19. And it shall come to pass, that whosoever will not hearken unto my words, which he shall speak in my name, I will require it of him.
19. Erit autem ut si quis non audierit verba mea quae loquetur Propheta in nomine meo, ego re-quiram ab eo.
Thus far I have reviewed The Supplements To The First Commandment, which relate to the Ancient Types and Legal Worship. The Commandment itself will always remain in force, even to the end of the world; and is given not only to the Jews, but likewise to us also. But God formerly made use of the ceremonies as temporary aids, of which, although the use has ceased, the utility still remains; because from them it more clearly appears how God is to be duly served; and the spirit of religion shines forth in them. Therefore the whole substance is contained in the precept, but in the external exercise, as it were, the form to which God bound none but His ancient people. Now follow The Political Supplements1 whereby God commands the punishments to be inflicted, if His religion shall have been violated. For political laws are not only enacted with reference to earthly affairs, in order that men should maintain mutual equity with each other, and should follow and observe what is right, but that they should exercise themselves in the veneration of God. For Plato also begins from hence, when he lays down the legitimate constitution of a republic, and calls the fear of God the preface of all laws; nor has any profane author ever existed who has not confessed that this is the principal part of a well-constituted state, that all with one consent should reverence and worship God. In this respect, indeed, the wisdom of men was at fault, that they deemed that any religion which they might prefer was to be sanctioned by laws and by punishments; yet the principle was a just one, that the whole system of law is perverted if the cultivation of piety is ignored by it.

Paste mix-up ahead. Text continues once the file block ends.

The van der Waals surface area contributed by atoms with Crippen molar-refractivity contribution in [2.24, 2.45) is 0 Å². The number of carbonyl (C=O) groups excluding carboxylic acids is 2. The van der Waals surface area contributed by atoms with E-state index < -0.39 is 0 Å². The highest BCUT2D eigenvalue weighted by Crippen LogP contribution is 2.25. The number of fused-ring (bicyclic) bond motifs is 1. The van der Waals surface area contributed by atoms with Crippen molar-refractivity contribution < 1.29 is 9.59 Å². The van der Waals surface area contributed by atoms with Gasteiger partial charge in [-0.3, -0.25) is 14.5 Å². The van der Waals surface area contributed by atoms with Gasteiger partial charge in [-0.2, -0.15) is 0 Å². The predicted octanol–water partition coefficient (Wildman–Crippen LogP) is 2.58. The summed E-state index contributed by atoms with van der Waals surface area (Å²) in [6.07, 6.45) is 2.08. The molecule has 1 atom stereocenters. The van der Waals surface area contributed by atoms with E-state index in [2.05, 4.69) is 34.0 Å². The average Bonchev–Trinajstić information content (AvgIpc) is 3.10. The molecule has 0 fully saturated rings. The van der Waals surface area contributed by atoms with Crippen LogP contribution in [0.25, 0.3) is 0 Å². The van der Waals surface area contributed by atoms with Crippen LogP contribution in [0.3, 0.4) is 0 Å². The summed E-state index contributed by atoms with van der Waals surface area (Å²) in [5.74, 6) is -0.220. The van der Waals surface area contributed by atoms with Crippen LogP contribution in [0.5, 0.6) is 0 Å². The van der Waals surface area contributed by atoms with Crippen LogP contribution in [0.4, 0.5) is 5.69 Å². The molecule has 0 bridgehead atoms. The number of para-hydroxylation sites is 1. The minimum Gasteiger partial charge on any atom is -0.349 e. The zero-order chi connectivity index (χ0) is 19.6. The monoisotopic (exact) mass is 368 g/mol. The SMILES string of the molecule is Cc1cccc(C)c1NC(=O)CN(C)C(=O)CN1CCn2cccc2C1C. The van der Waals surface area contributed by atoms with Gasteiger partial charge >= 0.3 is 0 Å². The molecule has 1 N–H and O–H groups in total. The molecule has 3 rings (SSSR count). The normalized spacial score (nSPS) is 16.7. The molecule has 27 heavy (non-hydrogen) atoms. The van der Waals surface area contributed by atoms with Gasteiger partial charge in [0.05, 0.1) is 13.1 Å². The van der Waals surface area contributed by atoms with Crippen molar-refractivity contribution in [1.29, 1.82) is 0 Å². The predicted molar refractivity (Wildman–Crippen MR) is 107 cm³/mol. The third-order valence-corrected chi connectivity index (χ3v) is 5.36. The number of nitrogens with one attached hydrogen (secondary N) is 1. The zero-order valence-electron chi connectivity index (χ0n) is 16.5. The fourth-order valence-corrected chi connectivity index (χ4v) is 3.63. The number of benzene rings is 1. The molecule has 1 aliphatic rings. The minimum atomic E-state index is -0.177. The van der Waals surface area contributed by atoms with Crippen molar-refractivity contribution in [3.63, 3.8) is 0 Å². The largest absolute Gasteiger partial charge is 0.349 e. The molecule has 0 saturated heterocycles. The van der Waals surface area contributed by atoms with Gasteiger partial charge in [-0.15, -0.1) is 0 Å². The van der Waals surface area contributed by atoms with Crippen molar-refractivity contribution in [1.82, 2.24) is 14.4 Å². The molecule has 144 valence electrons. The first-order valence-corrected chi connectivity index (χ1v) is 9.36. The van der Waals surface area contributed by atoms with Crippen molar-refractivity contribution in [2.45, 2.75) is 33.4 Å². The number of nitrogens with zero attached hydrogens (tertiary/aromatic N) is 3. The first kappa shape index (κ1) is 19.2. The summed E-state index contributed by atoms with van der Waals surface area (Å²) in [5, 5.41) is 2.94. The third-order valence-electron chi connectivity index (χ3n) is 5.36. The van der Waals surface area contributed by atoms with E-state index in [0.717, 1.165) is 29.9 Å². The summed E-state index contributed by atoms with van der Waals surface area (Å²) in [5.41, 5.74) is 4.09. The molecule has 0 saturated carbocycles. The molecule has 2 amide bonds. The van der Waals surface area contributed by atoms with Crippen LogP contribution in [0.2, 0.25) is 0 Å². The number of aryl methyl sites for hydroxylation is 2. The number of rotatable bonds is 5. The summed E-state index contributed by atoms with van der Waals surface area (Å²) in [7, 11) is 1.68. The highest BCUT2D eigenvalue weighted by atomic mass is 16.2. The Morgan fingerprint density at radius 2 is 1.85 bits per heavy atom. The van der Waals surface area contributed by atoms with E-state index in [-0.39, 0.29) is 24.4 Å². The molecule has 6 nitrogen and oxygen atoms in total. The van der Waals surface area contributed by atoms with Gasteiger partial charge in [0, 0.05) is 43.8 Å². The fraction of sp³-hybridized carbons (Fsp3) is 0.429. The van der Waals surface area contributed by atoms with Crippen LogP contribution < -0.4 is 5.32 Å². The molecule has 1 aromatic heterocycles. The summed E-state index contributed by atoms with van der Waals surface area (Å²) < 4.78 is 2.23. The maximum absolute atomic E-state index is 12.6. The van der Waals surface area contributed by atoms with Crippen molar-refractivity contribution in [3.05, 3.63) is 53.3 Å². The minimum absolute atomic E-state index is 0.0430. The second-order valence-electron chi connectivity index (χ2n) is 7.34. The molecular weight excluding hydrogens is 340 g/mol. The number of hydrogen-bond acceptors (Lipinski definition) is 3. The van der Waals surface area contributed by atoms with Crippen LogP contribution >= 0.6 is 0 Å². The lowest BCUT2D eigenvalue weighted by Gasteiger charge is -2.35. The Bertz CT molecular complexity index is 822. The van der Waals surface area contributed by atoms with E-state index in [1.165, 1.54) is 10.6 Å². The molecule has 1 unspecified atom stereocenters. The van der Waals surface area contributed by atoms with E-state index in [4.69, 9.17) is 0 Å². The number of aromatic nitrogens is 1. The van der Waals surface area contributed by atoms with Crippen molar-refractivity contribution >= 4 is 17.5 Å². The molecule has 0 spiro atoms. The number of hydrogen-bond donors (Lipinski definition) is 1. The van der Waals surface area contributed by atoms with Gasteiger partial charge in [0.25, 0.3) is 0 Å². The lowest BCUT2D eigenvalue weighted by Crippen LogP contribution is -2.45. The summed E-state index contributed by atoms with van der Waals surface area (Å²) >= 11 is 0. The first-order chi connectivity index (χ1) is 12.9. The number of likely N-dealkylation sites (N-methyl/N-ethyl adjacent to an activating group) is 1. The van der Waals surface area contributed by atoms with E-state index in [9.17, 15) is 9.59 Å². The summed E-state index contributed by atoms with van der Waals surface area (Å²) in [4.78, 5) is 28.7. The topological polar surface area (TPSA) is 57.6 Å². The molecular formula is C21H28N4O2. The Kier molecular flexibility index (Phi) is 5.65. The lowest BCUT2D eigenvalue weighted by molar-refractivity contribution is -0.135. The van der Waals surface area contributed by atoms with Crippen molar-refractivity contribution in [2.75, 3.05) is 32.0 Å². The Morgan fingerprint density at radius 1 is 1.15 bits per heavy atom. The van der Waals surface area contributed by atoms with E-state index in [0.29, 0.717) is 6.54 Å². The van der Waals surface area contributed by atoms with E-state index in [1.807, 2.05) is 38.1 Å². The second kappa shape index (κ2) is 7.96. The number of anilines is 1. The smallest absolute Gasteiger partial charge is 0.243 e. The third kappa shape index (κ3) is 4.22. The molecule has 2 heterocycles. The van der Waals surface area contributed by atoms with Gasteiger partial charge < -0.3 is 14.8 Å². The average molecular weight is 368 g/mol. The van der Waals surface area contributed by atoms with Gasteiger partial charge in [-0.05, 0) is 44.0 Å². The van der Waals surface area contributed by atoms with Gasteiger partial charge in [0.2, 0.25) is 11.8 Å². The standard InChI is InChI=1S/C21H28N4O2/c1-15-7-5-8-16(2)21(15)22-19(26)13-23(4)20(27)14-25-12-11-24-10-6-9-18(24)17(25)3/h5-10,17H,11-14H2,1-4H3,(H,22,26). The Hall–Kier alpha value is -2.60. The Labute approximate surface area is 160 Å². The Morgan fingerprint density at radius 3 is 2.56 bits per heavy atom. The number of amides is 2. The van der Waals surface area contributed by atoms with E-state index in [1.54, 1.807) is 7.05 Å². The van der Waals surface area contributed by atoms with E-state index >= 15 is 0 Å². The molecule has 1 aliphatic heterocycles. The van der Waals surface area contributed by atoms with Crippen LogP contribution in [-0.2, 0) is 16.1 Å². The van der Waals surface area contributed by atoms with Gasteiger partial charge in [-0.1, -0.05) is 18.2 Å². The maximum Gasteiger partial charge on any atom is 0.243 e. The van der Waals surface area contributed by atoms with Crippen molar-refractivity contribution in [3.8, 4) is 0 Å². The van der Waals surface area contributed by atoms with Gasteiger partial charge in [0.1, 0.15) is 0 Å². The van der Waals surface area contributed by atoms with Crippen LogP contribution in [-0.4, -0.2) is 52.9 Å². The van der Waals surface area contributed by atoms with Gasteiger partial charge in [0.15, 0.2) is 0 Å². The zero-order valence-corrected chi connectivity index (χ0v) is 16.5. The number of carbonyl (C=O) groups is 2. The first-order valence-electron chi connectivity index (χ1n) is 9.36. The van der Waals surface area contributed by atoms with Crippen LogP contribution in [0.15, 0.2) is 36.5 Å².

But, whilst God commends the care and study of religion to the judge, and commands that the contempt of it should be publicly avenged, He at the same time provides against a common error, that they should not rush into severity with rash and inconsiderate zeal. For, inasmuch as the several nations, cities, and kingdoms foolishly invent their own gods, He propounds His own Law, from the regulation of which it is sinful to decline. It has been wisely forbidden by human legislators, that men should make to themselves private gods; but all this is vain unless the knowledge of the true God enlightens and directs them. Justly, therefore, does God recall His people to that doctrine which He has delivered, to the end that whosoever shall have contumaciously despised it should be punished. But, since it would be insufficient that they should be once instructed in the proper worship of God by a written law, unless daily preaching were subjoined, God expressly furnishes His prophets with authority, and denounces the punishment to be inflicted if any should violate it. He had previously said that He would raise up prophets, that the condition of His chosen people should not be worse than that of other nations; since, therefore, He had deposited with them the treasure of true religion, that they might be, as it were, its guardians, He now threatens with destruction whosoever shall refuse to obey their commands. It is plain, however, from the expression "in my name," that He does not speak of all who may usurp the name of prophet, for it is as much as to say that they came from Him, and advanced nothing without His command. For, although many may falsely present themselves in God's name, this honorable distinction does not belong to them unless God should ratify it; but this is truly the characteristic of faithful and approved teachers, that they speak in the name of God. Thus, when Christ promises that
"where two or three are gathered in His name, there is He in the midst of them," (Matthew 18:20,)
He does not dignify with such great honor hypocrites, who with sacrilegious audacity usurp His name; but He speaks of the reality, as will also appear more clearly from the reverse law, which follows.
1 Les dependences, qui concernent la justice et la police. -- Fr.
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